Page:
Jonathan Davies: Nobody is safe in Warren's world and that's just how it should be

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Everyone in Wales is getting to know Warren Gatland and Shaun Edwards a little better with every passing week, and it is fascinating to follow. After two wins in his first two matches, Warren has made six changes in the team to face Italy next Saturday, and though some of them arehorses for courses, in doing so he has stamped his authority on the whole squad. There has been a comfort zone which Warren and Shaun are trying to get the Wales players out of, and I say amen to that.

Warren said he was surprised at the depth of talent in Wales. I could have told him there has always been raw talent here. But I do not deny there has been a soft culture and a lack of com-petition for places; a lack of pride, even. There has been player power, too.

Now all of that has been taken out. There is no comfort zone in training, because it's competitive. Training is short, sharp and intense. There's no comfort zone during matches, because any mistake is highlighted and explained and then – maybe – you get dropped.

Above all, the thing I have been really impressed with during Warren's short time in Wales is that the bullshit is gone. He is honest in his gameplan, honest in his selections and honest in his substitutions during a match. In Wales there are always Chinese whispers and "I heard this on the grapevine", but that doesn't happen now because the coach is bluntly honest and it's all out there.

This is not a climate of fear; it is a climate of respect and ofself-respect. Warren asks players to have pride in their own ability, and I hope it will filter down to the regions too, so that regardless of who he is playing against each week, the mainthing for a player is to sustain his performance in every game. Irrespective of whether it's Leinster or Saracens, Connacht or an Italian side in Europe, you are playing against yourself, pushing yourself as a player. You are raising the bar all the time.

I played rugby league with Edwards a couple of times for Great Britain and shared a room with him during a home series against New Zealand. He's a winner, he's mentally tough and everywhere he has been before, he has found that mental toughness. In Wales, there israw talent and there is skill, but the mental toughness needs working at.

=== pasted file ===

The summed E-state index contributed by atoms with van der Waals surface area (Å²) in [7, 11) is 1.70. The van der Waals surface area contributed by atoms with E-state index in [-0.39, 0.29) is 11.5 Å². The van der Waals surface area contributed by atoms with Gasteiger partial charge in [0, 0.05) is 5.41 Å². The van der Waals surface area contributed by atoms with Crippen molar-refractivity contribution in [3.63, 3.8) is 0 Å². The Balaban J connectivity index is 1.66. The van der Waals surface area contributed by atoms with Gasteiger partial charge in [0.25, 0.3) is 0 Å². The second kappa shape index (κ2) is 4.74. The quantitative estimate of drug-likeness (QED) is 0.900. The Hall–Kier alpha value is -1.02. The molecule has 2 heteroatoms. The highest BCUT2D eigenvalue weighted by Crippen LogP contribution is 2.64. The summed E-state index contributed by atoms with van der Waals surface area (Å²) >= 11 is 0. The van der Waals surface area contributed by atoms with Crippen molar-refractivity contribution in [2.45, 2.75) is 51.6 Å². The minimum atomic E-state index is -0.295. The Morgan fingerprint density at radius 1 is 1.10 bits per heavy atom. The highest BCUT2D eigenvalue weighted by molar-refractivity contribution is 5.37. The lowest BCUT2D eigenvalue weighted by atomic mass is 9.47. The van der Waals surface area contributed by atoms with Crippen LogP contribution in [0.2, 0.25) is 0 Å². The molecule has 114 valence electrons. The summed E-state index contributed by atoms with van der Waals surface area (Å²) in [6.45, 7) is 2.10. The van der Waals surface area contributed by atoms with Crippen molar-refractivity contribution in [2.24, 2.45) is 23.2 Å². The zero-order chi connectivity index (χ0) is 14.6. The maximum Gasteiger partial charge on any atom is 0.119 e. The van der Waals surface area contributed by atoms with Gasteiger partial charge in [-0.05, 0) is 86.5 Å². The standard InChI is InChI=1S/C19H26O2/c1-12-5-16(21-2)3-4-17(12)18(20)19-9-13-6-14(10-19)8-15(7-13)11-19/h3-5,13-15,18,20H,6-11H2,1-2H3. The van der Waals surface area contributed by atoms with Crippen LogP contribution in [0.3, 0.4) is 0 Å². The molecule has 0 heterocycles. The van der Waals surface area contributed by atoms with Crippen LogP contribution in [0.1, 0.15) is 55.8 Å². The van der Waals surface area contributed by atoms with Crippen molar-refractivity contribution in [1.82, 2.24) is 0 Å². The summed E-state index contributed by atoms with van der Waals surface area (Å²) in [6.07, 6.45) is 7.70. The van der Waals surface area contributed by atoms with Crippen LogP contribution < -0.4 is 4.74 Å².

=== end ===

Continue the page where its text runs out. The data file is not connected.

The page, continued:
So here we have James Hook dropped to the bench for the Italy match, with Stephen Jones back in at fly-half. Someone asked me if I ever got dropped by Wales, and I did not in my original spell in the team, plus of course tactical substitutions didn't crop up in those days. But when I started in rugby league with Widnes, I was on the bench or on the wing, and Dougie Laughton, the coach, would explain the reasons when I asked him why – which I always did.

It was the same when I played under Chris Anderson at the Bulldogs in Sydney. As a player you might not agree with the reasons but at least you know them, and then it's up to you what you do about it.

So if I was James Hook I would have asked Warren why I was brought off against Scotland, and why I'm not playing in this next game. All behind closed doors, of course. And I bet a pound to a penny that James is thinking: "I'd better work on showing the coach I can control the game... and maybe next time I won't get pulled off."

It will be a big physical challenge against Italy, and maybe Warren will chuck James on and he'll cut the Italians to pieces. Whatever the case, Gatland is creating this environment where nobody is safe. Win or lose, I think Warren would have made these changes. It just so happens he's had a pretty good start.